Complexity management

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Complexity management is a business methodology that deals with the analysis and optimization of complexity in enterprises. Effects of complexity pertain to all business processes along the value chain and hence complexity management requires a holistic approach. Effective complexity management is based on four pillars: a sound strategy alignment with the overall company strategy, transparency over all costs and values of complexity, an approach which identifies the optimization benefits, related measures and management of the trade-offs between the total value chain functions, and finally ensurement of the sustainable infrastructure such as IT tools, incentives and processes.

Complexity management recently emerged at top of the agenda due to new technology enablement, leading to detailed analytics and simulation of complexity optimization measures and their related domino effects within the entire value chain.

Fields of complexity in enterprises[edit]

Complexity appears in the following fields:

  • Product portfolio: number and type of products, features and services sold to the customer base (e.g. SKUs)
  • Markets/segments: number and type of market segments in the respective countries/regions served
  • Customer portfolio: number and variety of all customers served (including customer accounts and ship-to customers)
  • Material/components: Variety of raw materials, components and services used in value generation
  • IT systems: Variety and type of systems and applications
  • Organization: Company organization, structures and governance
  • Processes: Number and type of processes in the enterprise
  • Production/Supply chain: Production plants and network, manufacturing processes, asset base, distribution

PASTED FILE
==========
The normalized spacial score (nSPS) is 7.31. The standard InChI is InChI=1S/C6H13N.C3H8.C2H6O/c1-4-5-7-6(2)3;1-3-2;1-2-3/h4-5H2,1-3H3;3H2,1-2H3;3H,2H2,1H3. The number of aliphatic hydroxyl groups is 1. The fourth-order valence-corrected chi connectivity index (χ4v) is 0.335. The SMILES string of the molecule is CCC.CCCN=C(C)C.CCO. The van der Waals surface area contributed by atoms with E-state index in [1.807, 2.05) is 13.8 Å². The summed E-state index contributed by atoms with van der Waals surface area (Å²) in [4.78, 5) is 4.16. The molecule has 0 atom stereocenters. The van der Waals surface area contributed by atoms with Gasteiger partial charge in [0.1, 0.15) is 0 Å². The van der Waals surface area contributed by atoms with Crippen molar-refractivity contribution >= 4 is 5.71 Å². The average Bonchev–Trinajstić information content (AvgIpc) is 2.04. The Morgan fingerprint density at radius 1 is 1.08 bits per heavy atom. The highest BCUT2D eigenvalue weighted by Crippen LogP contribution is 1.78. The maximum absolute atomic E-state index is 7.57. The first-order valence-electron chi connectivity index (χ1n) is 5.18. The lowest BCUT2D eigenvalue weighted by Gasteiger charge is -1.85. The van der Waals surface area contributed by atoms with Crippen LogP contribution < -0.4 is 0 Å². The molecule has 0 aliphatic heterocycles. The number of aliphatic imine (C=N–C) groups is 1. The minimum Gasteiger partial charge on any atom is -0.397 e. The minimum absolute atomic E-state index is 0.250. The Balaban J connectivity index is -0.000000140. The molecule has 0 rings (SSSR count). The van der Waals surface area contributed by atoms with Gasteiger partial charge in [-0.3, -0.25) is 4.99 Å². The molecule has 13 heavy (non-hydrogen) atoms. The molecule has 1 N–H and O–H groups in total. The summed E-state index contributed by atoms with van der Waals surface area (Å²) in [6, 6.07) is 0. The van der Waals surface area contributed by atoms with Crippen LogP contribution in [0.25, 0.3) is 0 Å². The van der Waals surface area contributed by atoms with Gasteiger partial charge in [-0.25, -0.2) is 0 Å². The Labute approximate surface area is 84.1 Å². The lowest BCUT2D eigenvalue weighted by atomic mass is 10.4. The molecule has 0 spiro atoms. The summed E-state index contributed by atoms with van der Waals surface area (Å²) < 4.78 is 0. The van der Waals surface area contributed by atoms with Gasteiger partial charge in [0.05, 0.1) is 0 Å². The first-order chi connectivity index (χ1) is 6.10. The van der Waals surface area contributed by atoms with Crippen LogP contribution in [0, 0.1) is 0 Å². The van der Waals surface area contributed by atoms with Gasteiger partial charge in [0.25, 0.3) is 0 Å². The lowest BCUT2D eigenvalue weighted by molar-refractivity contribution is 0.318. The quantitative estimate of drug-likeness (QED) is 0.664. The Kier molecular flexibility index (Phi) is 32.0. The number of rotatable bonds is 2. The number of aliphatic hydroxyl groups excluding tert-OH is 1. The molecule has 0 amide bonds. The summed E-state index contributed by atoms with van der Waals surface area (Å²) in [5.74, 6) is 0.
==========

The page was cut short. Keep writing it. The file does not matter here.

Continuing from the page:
• Technologies: R&D platforms and project portfolio and product technologies involved

Complexity in enterprises is driven by:

  • Market volatility: changing market conditions like raw material supply and sales volumes drive business process complexity
  • Fragmented customer demands drive product portfolio and feature complexity
  • Globalization drives complexity of served markets and company locations
  • Mergers & acquisitions drive complexity in all fields
  • Silo-oriented cultures drive complexity in organization, IT systems and business processes
  • Increasing customer pressure drives complexity in product portfolio and features


Constant complexity management can result in a significant profitability increase of an enterprise. According to The Global Simplicity Index, the world's largest companies are on average losing more than $1billion each due to unnecessary complexity.[1] Reducing complexity requires subsequent activities around the four pillars: strategy, transparency, total value chain and sustainability.


The relevance of complexity for the success of a given business model is being evaluated. If complexity has an important role for the success of an enterprise it needs to be embedded in the corporate strategy.